Bliss N Eso - The True Colours Of Hip Hop
Author: Matt Unicomb
Thursday, 24 April 2008
Bliss N Eso, one of Sydney’s most celebrated hip hop outfits, have held a formidable presence over the local scene for the best part of a decade. The trio have just finished recording album number three in Melbourne and you can expect to be in for something different this time, judging by the electrifying artwork gracing the cover.
“We didn’t want to go photo based,” Notley says of the striking design. “We didn’t want to do the ‘picture of us on the cover’ kind of thing. The art is reflective of the topics on the album, hence the title.”
As well as collaborating with Hattori Hanzo on the the project, Bliss himself and fellow local M-Phazes join forces on several tracks. There is also an assortment of guest MCs.
“Locally we have Hyjak and Phrase,” Notley says. “Internationally we collaborated with the world Scribble Jam champ, Immaculate, and Ethnik. We also have the 21-piece Zulu choir.”
Of notable interest is Sing Sing Studios engineer Andy Baldwin getting called in to mix Flying Colours. Known best for his work with Spiderbait, Notley sheds some light on choosing the primarily rock engineer.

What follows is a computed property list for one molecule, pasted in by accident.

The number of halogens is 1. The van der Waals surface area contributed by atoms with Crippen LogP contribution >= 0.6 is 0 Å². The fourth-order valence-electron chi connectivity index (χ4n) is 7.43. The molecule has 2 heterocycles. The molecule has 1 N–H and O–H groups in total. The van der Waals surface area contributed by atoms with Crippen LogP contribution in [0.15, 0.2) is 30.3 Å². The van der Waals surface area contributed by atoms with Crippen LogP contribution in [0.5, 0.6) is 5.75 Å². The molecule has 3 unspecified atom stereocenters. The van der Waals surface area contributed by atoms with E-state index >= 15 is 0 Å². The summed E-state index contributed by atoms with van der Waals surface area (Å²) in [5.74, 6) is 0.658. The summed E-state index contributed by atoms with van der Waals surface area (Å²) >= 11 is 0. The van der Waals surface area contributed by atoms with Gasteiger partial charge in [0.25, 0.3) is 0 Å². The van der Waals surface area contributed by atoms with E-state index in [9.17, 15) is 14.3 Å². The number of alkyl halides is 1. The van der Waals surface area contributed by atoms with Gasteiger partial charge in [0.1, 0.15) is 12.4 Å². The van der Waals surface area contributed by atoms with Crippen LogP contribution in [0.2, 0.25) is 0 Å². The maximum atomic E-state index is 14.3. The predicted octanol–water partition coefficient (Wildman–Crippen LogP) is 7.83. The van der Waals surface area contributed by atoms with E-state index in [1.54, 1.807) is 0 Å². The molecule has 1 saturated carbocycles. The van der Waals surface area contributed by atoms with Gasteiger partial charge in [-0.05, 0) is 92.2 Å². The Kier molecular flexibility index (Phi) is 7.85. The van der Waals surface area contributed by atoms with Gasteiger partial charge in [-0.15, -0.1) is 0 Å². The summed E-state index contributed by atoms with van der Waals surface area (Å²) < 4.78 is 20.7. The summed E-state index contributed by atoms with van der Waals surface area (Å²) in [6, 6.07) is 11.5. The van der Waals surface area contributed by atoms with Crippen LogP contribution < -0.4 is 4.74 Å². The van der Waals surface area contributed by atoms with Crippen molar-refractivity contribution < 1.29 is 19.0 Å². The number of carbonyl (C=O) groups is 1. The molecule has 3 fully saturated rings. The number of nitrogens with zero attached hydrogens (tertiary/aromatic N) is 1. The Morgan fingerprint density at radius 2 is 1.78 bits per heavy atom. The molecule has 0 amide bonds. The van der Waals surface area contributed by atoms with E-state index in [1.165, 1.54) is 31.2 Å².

“There aren’t really that many full on hip hop engineers,” he says. “A lot of stuff now is still bedroom based.” But why Baldwin- “Because Australian hip hop is still like a baby coming out. We used Andy on the Bullets and a Target single.
But why not do the mixing themselves- “As long as the band is in on the mixing process it’s a collaborative effort,” Notley says. “He knows how to get the sound we want.”
On the business side of things, Flying Colours is out through Melbourne label Illusive. The group signed to them pre-Day of the Dog to a two-album deal. The decision to sign was an easy one.
“We had toured with the guys on the Xzibit and Cypress Hill tour,” Notley says. “We’d met them and liked the way they operated.” Of the trio’s parting from hip hop kingpins Obese Records he admits it’s simply because they’d finished their one-record deal.
“They’re a great label,” he says of the Oz hip hop juggernaut. “They had a lot of acts on the roster at that time, Illusive only had one other act so we could get extra special attention. I think every act should be after that special attention.”
So what’s changed since their 2000 debut, The Arrival EP-
“A lot has changed since The Arrival days,” Notley says. “We were all about doing it ourselves; mixing, mastering, you just had to figure it out yourself.
“The main thing is that it’s more Australia-wide – the media is a lot more aware of Australian hip hop. It’s now a lot more accepted in places. Back then it was like cringe factor central, especially with the accent thing. People have come around heaps more to it. And the music has improved heaps. It’s on the up.”
WHO: Bliss N Eso
WHAT: Flying Colours through Illusive/Liberator
WHEN: Out now